Another of my heroes is St. Margaret of Scotland (1050-1093), my patron saint. St. Margaret was a woman of strong character, determined to maintain the freedom to be herself, to love God, and to serve others. Having fled the cruelty of William the Conqueror, St. Margaret and her family were shipwrecked off the coast of Scotland and were befriended by King Malcolm. The King was captivated by the beautiful and gracious young woman, and in 1070, they married. Queen Margaret reformed not only her rough and uncultured husband, but also the entire country. She promoted the arts, education, and religious reform and with King Malcolm, founded seven churches. The King so valued St. Margaret’s wisdom, that he often consulted her on state matters. The couple had six sons and two daughters, all of whom St. Margaret educated herself. Privately, Queen Margaret lived an austere life of prayer, spiritual reading, and fasting. She went to great lengths to care for the poor and never ate herself without first feeding the orphans and beggars at her table. St. Margaret of Scotland died four days after learning that her husband and eldest son had been killed in battle.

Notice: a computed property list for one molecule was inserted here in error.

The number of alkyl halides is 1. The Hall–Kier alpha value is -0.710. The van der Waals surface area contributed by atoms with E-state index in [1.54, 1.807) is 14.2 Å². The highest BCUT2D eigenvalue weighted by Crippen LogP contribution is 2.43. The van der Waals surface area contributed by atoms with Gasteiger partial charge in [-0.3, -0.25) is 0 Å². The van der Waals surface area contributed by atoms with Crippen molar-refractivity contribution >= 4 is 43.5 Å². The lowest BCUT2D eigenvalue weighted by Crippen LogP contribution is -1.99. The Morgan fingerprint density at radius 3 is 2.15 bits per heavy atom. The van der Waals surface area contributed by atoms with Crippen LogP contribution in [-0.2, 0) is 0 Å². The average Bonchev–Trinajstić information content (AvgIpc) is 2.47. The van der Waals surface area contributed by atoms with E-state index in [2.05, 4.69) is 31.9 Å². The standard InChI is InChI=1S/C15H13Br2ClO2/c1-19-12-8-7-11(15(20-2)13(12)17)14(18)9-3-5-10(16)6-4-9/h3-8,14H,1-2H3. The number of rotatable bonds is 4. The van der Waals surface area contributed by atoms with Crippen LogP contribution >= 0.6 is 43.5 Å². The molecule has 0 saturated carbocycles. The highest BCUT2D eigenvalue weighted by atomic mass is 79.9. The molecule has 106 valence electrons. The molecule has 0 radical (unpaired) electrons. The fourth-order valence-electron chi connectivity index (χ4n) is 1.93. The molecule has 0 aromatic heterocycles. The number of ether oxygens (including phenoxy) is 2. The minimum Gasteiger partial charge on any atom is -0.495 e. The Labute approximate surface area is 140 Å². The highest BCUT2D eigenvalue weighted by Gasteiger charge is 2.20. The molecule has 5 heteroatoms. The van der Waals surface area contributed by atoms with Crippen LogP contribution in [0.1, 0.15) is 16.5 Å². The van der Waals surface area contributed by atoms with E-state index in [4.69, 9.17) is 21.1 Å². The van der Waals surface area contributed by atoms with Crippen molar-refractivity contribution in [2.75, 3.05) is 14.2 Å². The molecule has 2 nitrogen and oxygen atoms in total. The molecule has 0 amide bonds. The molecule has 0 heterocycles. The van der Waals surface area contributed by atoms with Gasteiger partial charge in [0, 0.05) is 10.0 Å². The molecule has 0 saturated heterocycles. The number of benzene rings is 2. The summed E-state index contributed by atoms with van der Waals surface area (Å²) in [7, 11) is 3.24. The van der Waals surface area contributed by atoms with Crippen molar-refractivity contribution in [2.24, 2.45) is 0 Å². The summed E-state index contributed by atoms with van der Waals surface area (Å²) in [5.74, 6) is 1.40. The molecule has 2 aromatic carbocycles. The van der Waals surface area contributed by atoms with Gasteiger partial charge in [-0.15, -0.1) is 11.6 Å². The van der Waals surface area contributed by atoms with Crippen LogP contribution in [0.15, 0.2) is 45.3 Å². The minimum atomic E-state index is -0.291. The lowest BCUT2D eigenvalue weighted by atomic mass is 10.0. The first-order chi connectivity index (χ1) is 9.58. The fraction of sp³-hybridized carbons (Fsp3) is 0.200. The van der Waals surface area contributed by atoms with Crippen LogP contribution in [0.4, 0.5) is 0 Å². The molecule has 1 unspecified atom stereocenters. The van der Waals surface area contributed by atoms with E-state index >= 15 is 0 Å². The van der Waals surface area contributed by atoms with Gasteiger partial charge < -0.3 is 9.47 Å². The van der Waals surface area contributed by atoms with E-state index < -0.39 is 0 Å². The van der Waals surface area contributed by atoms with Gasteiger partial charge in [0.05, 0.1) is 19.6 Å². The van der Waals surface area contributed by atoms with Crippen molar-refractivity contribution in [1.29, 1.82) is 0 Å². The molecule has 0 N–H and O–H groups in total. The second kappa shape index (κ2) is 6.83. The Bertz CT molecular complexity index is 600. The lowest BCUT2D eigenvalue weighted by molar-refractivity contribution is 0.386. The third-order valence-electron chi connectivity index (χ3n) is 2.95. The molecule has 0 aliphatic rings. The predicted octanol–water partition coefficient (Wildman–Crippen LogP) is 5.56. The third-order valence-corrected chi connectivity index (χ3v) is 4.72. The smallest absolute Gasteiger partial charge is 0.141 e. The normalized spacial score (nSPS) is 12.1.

Finally, I look to St. Francis de Sales (1567-1622), the patron saint of writers, for guidance. In spite of his best efforts to coerce his son into the legal profession, St. Francis de Sales’ father finally conceded his entry into the priesthood. From the start, he was quite successful in converting others to the Catholic faith by distributing pamphlets that he himself had written. He became a bishop at age 35, preached, heard confessions, catechized, and quickly became known for his ability to win souls with his gentle character. His two best-known books are Introduction to the Devout Life and A Treatise on the Love of God, but he also wrote many pamphlets and a vast correspondence. His writings are addressed to lay persons, and his primary focus is to help them understand that they, too, are called to be saints. He shared a chaste and heartfelt friendship with St. Jane de Chantal, with whom he founded the Sisters of the Visitation.